Trainees in pediatric medical residencies face a high level of occupational demand. Between 39-75% of residents report occupational burnout. This is experienced as emotional exhaustion, impaired work performance, and decreased empathy for patients. Mindfulness training might prevent burnout through its focus on stress management and empathy; however, it requires extra time which overburdened residents lack.
Fraiman et al. [JAMA Pediatrics] developed a mindfulness-based training that could be practically integrated into pediatric residencies and tested whether it could help prevent emotional exhaustion and burnout.
The researchers recruited 15 pediatric medical residency programs that included a total of 365 eligible pediatric residents to participate in the study. Programs were randomly assigned to the mindfulness training or control arm after pairing them on location and size. Six residents declined participation, leading to an initial sample of 359 participants (75% female).
The mindfulness program included 1-hour monthly meetings for the first 7 months of the program. Residents were encouraged but not required to attend, and attendance was not taken. Each monthly meeting began with a social lunch followed by a minute of silence, introductory remarks, a mindfulness exercise, and a subsequent debriefing.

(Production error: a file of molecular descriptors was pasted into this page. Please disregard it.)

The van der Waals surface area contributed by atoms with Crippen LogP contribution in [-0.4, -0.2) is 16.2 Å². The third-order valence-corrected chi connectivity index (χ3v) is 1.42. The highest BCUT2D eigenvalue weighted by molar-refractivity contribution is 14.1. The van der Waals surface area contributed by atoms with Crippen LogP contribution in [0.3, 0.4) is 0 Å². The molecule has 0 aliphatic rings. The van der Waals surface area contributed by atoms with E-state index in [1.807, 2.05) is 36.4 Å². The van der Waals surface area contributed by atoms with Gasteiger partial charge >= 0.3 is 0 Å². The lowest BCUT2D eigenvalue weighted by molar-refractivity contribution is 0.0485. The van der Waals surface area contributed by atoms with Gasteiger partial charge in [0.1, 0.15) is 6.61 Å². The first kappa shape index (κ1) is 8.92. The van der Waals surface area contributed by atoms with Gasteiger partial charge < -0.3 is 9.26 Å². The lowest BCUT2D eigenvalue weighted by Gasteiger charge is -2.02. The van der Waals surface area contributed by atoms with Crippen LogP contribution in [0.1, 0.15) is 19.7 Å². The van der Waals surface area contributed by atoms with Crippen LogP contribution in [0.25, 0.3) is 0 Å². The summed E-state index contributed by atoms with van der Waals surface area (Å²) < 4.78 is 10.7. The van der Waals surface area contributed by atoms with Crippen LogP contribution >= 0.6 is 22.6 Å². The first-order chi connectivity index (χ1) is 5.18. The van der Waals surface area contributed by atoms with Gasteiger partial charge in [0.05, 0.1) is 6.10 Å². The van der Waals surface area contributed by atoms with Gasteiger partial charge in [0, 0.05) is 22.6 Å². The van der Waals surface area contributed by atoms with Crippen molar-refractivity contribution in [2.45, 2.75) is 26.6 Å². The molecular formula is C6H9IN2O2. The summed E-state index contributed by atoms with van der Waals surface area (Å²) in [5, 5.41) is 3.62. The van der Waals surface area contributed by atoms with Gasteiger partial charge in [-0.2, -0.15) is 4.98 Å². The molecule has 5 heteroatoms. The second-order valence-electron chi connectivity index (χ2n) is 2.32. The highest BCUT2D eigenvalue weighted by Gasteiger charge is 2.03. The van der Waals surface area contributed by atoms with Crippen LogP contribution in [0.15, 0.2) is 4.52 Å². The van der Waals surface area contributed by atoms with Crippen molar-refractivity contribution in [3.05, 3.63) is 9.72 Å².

Mindfulness exercises were designed to be ones residents could integrate into their busy days and be relevant to their work. Two weeks after each meeting, residents were invited to utilize a 10-minute pre-recorded guided body scan.
The control arm of the study involved 7 one-hour social lunches without instruction. Residents in both arms were assessed at baseline, 6 months, and 15 months on self-report measures of emotional exhaustion (study primary outcome), depersonalization, empathy, personal accomplishment, burnout, perspective taking, and mindfulness (Five Facet Mindfulness Questionnaire).
Participant dropout rates from the study follow up were 20% at 6 months and 43% at 15 months, and were roughly equal across groups
The results showed no difference between the mindfulness and socializing groups over time on emotional exhaustion, burnout, empathy, perspective taking, or mindfulness. Most residents reported burnout at baseline (75% in the mindfulness group and 60% in the control arm) and burnout increased over time in each group.
By month 15, 84% of the mindfulness group and 88% of the control group reported burnout. Self-reported frequency in use of mindfulness practices did not differ by group, indicating both groups used mindfulness to a similar degree.
The study showed a low-dose, once per monthly mindfulness intervention adapted to the occupational needs of pediatric residents did not outperform a time-matched socializing group on reducing emotional exhaustion and burnout.
Resident burnout rates at baseline were much higher than those reported in prior studies. The adapted program used in this study was much less intensive than most mindfulness programs, not taught by trained mindfulness teachers, and no records were kept of attendance or home practice.
Fraiman, Y. S., Cheston, C. C., Cabral, H. J.,... Sox, C. M. (2022). Effect of a Novel Mindfulness Curriculum on Burnout During Pediatric Internship: A Cluster Randomized Clinical Trial. JAMA Pediatrics.
Link to study